Intended for healthcare professionals

Editorials

Suspend intellectual property rights for covid-19 vaccines

BMJ 2021; 373 doi: https://doi.org/10.1136/bmj.n1344 (Published 28 May 2021) Cite this as: BMJ 2021;373:n1344

Read our latest coverage of the coronavirus pandemic

  1. Priti Krishtel, co-executive director1,
  2. Rohit Malpani, global health consultant
  1. 1Initiative for Medicines, Access, and Knowledge (I-MAK), Oakland, CA, USA
  2. 2Paris, France
  1. Correspondence to: P Krishtel priti{at}i-mak.org
    @pritikrishtel on Twitter

Waivers are essential for global vaccine equity

The United States caught the world by surprise on 5 May 2021 when it announced its intention to support a World Trade Organization proposal that would temporarily waive intellectual property rights on covid-19 vaccines. While this move is encouraging, the Biden administration’s support is the first step of many required.1

Waiving intellectual property rights is essential to tackle serious inequity in the global distribution of covid-19 vaccines, whereby wealthy countries currently control the lion’s share of existing supplies. By the end of April, over 1.3 billion doses had been administered worldwide, but only 0.2% of vaccines had been given in low income countries.2

More than one year into the pandemic, the situation is at a low point globally. The average number of weekly deaths in April was over 36 000 in just India and Brazil,3 and variants are proliferating. Experts fear a devastating second wave across Asia and Africa.4

Voluntary action has not worked— whether timely sharing of doses with low and middle income countries or sharing knowledge through the World Health Organization. It’s time for mandatory rules and legal commitments that can help put an end to this pandemic.

The proposed intellectual property waiver is appropriate as vaccine manufacturers have relied heavily on publicly funded research into coronaviruses.5 Together, companies holding intellectual property rights are estimated to have benefited from government funding of around €93bn (£80bn; $110bn).6 The Moderna vaccine was funded almost exclusively by the US government.7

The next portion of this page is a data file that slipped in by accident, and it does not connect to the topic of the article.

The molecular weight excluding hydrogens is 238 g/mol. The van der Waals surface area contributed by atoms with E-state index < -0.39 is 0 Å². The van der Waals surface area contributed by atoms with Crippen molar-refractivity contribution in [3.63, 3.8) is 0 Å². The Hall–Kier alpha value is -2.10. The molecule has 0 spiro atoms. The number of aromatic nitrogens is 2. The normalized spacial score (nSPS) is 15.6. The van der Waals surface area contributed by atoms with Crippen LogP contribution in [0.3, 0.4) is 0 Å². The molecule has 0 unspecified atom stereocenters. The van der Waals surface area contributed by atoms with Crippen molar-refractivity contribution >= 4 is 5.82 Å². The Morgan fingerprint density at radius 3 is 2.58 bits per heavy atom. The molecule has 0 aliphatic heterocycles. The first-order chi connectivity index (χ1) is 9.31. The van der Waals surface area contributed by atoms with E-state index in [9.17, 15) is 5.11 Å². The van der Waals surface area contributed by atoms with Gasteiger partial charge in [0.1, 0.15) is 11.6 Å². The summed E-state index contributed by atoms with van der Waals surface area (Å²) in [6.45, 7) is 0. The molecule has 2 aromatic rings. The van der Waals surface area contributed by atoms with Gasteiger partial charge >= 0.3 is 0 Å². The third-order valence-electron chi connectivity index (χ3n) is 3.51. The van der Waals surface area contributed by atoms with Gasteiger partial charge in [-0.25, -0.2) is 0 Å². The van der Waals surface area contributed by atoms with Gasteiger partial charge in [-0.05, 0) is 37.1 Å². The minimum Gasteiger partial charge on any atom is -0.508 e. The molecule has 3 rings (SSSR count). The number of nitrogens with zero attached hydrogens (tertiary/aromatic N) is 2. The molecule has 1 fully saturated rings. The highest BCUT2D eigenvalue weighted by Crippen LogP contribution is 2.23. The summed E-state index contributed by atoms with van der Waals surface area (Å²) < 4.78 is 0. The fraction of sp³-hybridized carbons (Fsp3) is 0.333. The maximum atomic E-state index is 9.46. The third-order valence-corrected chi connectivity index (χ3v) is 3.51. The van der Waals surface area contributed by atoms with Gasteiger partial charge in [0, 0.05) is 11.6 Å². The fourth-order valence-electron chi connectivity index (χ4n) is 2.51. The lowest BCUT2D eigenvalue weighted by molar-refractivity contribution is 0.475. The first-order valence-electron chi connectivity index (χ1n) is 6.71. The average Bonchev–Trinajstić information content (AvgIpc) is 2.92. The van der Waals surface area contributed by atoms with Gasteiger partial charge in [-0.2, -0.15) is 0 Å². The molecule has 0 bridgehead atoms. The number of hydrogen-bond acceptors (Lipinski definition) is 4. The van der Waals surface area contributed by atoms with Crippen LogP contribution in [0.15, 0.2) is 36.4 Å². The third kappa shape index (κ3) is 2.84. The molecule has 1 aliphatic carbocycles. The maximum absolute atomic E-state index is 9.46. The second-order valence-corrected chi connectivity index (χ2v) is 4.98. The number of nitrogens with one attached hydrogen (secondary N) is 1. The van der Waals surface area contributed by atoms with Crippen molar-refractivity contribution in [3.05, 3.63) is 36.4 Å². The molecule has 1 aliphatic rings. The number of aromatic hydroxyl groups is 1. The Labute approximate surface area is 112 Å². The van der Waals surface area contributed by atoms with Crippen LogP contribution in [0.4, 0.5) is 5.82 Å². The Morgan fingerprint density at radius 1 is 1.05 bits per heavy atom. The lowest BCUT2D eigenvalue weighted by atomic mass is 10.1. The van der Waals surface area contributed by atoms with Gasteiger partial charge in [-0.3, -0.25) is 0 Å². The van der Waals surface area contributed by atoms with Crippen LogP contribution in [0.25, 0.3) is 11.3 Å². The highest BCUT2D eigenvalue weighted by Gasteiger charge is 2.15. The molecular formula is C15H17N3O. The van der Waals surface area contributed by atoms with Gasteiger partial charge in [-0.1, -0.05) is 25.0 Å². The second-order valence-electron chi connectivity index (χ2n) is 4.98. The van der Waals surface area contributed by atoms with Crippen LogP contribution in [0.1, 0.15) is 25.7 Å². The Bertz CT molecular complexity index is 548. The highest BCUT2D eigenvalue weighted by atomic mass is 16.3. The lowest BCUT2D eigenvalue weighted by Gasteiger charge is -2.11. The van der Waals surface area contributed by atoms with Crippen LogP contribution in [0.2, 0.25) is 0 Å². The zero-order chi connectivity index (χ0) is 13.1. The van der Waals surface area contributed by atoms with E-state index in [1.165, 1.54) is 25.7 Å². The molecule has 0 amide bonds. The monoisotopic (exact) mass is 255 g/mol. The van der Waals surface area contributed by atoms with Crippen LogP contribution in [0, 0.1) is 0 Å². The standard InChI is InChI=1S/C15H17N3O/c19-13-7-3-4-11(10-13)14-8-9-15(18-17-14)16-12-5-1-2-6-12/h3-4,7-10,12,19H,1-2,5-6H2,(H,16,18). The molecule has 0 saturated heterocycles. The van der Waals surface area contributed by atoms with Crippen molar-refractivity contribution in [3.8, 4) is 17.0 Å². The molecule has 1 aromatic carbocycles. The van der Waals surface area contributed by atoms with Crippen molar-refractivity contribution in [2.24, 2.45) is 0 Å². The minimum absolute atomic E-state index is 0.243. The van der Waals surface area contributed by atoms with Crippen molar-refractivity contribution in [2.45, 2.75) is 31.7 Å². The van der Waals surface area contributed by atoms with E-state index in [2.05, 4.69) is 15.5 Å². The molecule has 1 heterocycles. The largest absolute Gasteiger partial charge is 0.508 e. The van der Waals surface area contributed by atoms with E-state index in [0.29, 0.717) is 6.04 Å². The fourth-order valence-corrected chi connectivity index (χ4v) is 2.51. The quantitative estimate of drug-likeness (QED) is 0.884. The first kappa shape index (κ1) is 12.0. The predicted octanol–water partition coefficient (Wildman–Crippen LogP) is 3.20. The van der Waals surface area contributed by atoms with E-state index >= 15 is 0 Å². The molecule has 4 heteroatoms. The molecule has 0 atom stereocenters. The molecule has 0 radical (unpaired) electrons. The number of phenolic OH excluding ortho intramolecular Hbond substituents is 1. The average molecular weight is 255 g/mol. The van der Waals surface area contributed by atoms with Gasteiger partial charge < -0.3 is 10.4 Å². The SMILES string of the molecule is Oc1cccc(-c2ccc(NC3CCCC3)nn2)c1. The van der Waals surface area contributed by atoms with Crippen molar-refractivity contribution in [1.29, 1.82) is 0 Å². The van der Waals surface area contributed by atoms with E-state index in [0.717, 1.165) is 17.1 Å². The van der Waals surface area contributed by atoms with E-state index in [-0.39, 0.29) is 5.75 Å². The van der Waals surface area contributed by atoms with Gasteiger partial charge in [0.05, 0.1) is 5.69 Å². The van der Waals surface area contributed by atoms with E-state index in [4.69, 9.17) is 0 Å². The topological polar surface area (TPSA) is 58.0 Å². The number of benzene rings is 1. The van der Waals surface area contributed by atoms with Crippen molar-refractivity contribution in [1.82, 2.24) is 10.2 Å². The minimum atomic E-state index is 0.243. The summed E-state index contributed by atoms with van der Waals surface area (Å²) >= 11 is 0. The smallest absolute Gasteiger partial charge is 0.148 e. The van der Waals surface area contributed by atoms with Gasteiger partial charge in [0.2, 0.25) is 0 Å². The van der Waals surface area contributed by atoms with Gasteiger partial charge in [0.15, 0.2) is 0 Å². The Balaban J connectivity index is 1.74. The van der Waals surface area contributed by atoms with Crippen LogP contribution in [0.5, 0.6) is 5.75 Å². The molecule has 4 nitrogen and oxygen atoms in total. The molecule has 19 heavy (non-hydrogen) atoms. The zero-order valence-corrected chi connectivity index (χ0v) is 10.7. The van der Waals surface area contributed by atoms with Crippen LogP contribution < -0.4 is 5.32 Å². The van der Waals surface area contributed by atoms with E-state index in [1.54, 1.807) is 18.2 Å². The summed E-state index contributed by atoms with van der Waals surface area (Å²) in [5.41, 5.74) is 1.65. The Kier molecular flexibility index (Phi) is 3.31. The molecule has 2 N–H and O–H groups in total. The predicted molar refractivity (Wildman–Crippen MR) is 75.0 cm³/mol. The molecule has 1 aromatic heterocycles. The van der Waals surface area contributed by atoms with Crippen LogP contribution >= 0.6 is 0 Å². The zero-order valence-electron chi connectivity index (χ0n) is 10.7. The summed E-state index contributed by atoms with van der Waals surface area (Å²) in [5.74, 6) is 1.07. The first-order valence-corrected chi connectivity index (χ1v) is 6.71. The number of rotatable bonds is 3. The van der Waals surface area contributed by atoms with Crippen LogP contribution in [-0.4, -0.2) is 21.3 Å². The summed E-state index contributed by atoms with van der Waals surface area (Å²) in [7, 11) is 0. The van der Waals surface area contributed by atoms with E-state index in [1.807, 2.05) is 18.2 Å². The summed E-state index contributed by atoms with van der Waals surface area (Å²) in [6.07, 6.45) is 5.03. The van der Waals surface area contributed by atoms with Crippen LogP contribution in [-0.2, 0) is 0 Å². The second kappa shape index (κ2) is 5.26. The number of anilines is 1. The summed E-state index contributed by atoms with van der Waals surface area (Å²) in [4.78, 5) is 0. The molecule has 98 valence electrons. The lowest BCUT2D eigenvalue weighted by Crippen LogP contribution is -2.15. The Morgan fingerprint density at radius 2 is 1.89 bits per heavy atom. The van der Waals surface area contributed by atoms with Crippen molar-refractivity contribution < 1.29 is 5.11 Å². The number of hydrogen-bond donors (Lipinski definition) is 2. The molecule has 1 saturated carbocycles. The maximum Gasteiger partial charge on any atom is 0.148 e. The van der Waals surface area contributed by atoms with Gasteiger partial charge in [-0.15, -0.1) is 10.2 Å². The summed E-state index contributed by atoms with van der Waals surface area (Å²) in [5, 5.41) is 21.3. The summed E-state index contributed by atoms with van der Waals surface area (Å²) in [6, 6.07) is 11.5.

A successfully negotiated intellectual property waiver would ensure manufacturers cannot block production or access to raw materials and finished products for covid-19 technologies worldwide. A waiver would also prevent companies from charging unaffordable prices while insulated from competition.

Lack of competition in the vaccines market has a long history. Previously, the two companies with a duopoly for the human papillomavirus (HPV) vaccine8 held patents that prevented competition. According to one estimate, low income countries paid up to 10 times the estimated cost of production for these vaccines.9 Millions of girls globally are still unable to access this critical protection against cervical cancer.

Similarly, Pfizer successfully enforced secondary patents on its pneumococcal vaccine through legal proceedings in India10 and South Korea,11 which delayed competition. Pneumonia remains the leading cause of death globally among children under 5 years old.12 Many middle income countries have low coverage because of the high price of the vaccine, often 5-10 times higher than the lowest price available globally.13